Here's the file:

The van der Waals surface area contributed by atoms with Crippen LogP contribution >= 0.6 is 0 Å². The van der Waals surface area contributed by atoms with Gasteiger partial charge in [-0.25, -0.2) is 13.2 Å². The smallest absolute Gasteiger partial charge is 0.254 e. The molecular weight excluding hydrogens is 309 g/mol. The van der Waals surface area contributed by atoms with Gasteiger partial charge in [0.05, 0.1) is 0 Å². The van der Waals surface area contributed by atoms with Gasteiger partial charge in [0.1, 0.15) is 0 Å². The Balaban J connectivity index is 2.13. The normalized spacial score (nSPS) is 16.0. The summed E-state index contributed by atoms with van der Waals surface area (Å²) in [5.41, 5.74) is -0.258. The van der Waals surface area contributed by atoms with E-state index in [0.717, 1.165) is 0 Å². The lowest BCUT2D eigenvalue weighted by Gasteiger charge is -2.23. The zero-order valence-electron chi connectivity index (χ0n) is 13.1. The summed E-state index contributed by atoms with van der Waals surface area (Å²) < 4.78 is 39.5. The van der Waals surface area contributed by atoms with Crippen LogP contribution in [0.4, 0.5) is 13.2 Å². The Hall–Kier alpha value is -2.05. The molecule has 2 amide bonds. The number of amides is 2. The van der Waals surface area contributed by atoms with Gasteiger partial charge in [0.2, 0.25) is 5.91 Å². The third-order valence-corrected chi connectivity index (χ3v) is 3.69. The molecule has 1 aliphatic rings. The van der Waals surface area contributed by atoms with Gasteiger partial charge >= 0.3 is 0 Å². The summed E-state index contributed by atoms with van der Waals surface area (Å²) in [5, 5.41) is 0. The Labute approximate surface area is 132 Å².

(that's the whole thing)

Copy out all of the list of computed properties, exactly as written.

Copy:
The van der Waals surface area contributed by atoms with Crippen LogP contribution >= 0.6 is 0 Å². The van der Waals surface area contributed by atoms with Gasteiger partial charge in [-0.25, -0.2) is 13.2 Å². The smallest absolute Gasteiger partial charge is 0.254 e. The molecular weight excluding hydrogens is 309 g/mol. The van der Waals surface area contributed by atoms with Gasteiger partial charge in [0.05, 0.1) is 0 Å². The van der Waals surface area contributed by atoms with Gasteiger partial charge in [0.1, 0.15) is 0 Å². The Balaban J connectivity index is 2.13. The normalized spacial score (nSPS) is 16.0. The summed E-state index contributed by atoms with van der Waals surface area (Å²) in [5.41, 5.74) is -0.258. The van der Waals surface area contributed by atoms with E-state index in [0.717, 1.165) is 0 Å². The lowest BCUT2D eigenvalue weighted by Gasteiger charge is -2.23. The zero-order valence-electron chi connectivity index (χ0n) is 13.1. The summed E-state index contributed by atoms with van der Waals surface area (Å²) < 4.78 is 39.5. The van der Waals surface area contributed by atoms with Crippen LogP contribution in [0.4, 0.5) is 13.2 Å². The Hall–Kier alpha value is -2.05. The molecule has 2 amide bonds. The number of amides is 2. The van der Waals surface area contributed by atoms with Gasteiger partial charge in [0.2, 0.25) is 5.91 Å². The third-order valence-corrected chi connectivity index (χ3v) is 3.69. The molecule has 1 aliphatic rings. The van der Waals surface area contributed by atoms with Gasteiger partial charge >= 0.3 is 0 Å². The summed E-state index contributed by atoms with van der Waals surface area (Å²) in [5, 5.41) is 0. The Labute approximate surface area is 132 Å².